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MagLab Collaborates on Sustainable Jet Fuel Research

Published January 31, 2024

Corn harvest waste seen in the field, after processing for fuel production, and as finished biofuel.
Corn harvest waste seen in the field, after processing for fuel production, and as finished biofuel.

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Fuel made from corn harvest waste would reduce greenhouse emissions by 70%.

Contact: Ryan Rodgers

TALLAHASSEE — Agricultural leftovers could someday help power your air travel.

Scientists at the National High Magnetic Field Laboratory are helping to study the feasibility of turning corn harvest waste into aviation fuel.

Researchers at the MagLab will work on the project alongside sustainable fuel company POET and the private research entity RTI International. The Department of Energy recently awarded $2.5 million for the research.

"The idea is to use the biomass as efficiently as possible," said Ryan Rodgers, a researcher who helped secure the funding for the MagLab's Ion Cyclotron Resonance facility.

POET produces ethanol from corn, but wants to find a better use for the husks, stalks and leaves left over after harvest. The company has become an expert on cleaning and prepping this agricultural waste for other uses.

That's where RTI comes in. The institute has built a way to process the waste through pyrolysis – heating the material in the absence of oxygen which stresses the molecules so they start to unravel.

After pyrolysis breaks apart the molecules, the challenge is to sort them, isolate the ideal ingredients, and combine those ingredients to create jet fuel. This is where the MagLab will apply its expertise, providing critical "molecular management" for the entire process.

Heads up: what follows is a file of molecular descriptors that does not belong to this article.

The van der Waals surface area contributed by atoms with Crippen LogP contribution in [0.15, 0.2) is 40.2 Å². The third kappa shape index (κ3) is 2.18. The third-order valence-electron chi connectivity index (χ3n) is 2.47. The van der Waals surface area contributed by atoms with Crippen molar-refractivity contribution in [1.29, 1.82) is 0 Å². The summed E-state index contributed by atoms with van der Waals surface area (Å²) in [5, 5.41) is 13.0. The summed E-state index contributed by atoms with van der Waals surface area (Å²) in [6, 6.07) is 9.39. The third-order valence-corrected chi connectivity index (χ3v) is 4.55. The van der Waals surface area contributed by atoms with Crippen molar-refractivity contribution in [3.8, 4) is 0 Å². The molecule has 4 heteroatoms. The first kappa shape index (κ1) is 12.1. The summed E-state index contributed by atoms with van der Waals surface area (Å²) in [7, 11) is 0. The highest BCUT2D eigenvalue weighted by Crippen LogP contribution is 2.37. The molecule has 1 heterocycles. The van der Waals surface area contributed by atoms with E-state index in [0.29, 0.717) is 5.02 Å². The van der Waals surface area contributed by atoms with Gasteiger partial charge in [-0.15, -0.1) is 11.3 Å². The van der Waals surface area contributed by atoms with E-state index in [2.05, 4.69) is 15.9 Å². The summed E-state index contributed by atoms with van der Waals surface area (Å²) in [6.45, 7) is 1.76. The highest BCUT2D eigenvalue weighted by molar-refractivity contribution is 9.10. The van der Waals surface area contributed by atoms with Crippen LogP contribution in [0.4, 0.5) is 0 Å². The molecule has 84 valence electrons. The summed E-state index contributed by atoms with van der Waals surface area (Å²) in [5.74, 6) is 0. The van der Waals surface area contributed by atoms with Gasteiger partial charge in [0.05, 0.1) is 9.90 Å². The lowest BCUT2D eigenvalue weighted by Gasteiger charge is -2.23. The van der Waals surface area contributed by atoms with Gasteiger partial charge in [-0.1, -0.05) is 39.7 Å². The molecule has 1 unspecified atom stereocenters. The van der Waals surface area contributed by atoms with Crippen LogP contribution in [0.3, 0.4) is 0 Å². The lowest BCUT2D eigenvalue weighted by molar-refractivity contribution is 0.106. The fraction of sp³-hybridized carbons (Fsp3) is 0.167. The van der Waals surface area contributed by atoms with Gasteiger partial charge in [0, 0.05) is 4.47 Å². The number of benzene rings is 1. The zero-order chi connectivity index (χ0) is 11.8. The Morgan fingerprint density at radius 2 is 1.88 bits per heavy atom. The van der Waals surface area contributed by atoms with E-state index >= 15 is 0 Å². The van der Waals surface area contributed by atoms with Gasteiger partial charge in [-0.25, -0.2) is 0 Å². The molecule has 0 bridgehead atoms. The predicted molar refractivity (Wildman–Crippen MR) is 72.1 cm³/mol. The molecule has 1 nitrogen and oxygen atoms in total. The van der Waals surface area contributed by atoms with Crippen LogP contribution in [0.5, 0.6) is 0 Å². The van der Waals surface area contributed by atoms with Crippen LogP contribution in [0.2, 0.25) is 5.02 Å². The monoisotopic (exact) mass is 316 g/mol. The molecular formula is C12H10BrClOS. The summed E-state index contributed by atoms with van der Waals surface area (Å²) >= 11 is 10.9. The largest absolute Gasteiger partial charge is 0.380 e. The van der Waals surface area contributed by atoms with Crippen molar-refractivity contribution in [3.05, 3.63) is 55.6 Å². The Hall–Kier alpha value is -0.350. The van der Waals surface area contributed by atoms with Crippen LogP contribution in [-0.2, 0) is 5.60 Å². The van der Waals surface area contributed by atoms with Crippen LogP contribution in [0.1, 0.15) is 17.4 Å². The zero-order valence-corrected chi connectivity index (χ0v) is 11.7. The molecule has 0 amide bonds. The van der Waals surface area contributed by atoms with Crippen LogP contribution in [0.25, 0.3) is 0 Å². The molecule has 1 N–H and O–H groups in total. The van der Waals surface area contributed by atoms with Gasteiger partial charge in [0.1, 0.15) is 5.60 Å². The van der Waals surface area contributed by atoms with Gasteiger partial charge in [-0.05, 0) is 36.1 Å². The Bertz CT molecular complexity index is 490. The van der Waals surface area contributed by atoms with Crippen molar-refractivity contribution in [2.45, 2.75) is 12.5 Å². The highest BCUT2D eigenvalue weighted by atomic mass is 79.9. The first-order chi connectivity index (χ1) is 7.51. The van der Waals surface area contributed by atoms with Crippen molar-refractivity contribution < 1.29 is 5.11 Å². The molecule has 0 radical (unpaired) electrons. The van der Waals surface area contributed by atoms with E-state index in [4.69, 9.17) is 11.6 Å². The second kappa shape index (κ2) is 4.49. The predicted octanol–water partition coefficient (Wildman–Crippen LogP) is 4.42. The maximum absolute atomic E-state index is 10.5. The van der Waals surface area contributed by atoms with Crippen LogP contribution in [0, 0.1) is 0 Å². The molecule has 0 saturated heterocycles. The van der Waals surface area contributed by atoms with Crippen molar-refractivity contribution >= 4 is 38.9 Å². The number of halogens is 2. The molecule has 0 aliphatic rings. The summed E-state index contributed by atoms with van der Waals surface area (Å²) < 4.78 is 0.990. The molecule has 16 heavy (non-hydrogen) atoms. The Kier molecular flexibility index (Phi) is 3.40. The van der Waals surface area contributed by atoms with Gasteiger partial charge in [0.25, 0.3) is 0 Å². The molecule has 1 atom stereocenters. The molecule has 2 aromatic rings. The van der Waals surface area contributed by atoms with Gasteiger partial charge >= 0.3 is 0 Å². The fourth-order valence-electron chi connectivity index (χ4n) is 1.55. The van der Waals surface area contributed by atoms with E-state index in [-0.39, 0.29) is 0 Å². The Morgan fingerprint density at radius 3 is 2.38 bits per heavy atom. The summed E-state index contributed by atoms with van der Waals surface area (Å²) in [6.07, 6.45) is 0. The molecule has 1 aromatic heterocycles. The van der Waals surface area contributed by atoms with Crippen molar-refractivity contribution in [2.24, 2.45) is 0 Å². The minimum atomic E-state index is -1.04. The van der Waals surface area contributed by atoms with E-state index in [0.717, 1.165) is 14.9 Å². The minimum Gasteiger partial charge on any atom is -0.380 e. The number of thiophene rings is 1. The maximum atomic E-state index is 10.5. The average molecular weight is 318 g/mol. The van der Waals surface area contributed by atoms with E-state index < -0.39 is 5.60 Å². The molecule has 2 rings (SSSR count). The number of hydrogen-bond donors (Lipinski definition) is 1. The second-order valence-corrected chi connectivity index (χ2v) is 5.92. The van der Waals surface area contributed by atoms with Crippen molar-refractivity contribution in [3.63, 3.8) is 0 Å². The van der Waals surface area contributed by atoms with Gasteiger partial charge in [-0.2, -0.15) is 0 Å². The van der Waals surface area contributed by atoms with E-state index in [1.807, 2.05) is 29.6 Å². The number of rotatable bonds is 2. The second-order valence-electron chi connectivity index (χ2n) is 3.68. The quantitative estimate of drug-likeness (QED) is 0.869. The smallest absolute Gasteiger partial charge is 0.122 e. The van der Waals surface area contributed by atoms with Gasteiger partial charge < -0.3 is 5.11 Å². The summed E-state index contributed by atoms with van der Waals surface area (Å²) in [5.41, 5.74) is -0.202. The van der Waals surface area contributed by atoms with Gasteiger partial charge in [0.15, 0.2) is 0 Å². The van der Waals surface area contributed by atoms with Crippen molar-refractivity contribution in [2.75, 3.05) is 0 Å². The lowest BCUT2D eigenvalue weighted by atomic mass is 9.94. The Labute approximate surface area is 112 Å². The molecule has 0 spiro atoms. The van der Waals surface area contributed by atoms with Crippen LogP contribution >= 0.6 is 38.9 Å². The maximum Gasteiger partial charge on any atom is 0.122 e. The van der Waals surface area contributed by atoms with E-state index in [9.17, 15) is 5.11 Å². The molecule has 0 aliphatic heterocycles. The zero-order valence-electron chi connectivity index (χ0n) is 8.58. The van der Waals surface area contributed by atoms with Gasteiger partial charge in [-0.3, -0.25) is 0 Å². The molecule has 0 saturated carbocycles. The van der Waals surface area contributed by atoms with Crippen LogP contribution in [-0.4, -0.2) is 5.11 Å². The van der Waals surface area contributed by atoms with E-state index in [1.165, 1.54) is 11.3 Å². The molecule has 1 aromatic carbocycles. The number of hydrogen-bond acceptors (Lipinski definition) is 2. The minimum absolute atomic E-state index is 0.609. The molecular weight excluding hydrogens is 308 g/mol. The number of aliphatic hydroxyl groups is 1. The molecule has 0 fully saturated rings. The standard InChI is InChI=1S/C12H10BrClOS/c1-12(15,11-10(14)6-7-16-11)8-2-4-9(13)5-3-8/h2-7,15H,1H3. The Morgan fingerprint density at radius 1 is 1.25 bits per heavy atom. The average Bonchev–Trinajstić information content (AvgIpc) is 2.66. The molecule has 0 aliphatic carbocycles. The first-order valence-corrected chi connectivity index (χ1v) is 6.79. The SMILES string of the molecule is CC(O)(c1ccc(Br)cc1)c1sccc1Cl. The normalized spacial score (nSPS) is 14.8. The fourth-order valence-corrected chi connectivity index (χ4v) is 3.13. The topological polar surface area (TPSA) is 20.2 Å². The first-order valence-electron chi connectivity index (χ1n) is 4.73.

"We're looking at all of the molecules and how they're behaving at each step," explained Rodgers.

The MagLab's 21-tesla Fourier-Transform Ion Cyclotron Resonance mass spectrometry system will analyze the complex mixture with a precision not available anywhere else in the world. For 20 years, MagLab scientists have been using these specialized methods to analyze petroleum. The molecular management that will be provided by the MagLab's instruments and experts will improve efficiency, reduce waste, and increase production capacity for the sustainable fuel.

"It's sort of like having a world class taste tester of your cookie recipes. They're tasting it and telling you exactly 'that's too much vanilla', or ‘that's too much this', and you can change the recipe to perfect the product," said Rodgers. "We do a similar job but with molecules."

The goal is to produce a cost-competitive jet fuel that reduces greenhouse gas emissions by 70% and can be burned in today's aircraft engines. It must meet stringent fuel specifications and be completely interchangeable with traditional jet fuels to avoid costly and complicated modifications to engines and fuel systems.

Ultimately, the fuel could be produced commercially and supplement traditional jet fuel.

"It's a way to intelligently use a waste product. We have waste materials from agriculture all over the place. If we can use them more intelligently to address greening transportation, which is something we all know needs to be done, it's a win," Rodgers said.

Right now, air travel accounts for an estimated 2.5% of annual global greenhouse gas emissions. By 2050, those emissions could triple given the projected growth of air travel. But turning a farming byproduct into greener jet fuel could change that.

"This gives us the best feedstock, the best pyrolysis and processing, and the best insight on where to send molecules and why. That allows us as a group to tell The Department of Energy, 'Hey given the new knowledge we have, this is feasible, and at this cost per gallon'" said Rodgers.

"It's going to be a fun project."

Last modified on 05 February 2024

The National High Magnetic Field Laboratory is the world’s largest and highest-powered magnet facility. Located at Florida State University, the University of Florida and Los Alamos National Laboratory, the interdisciplinary National MagLab hosts scientists from around the world to perform basic research in high magnetic fields, advancing our understanding of materials, energy and life. The lab is funded by the National Science Foundation (DMR-2128556) and the State of Florida. For more information, visit us online at or follow us on Facebook, Twitter, Instagram and Pinterest at NationalMagLab.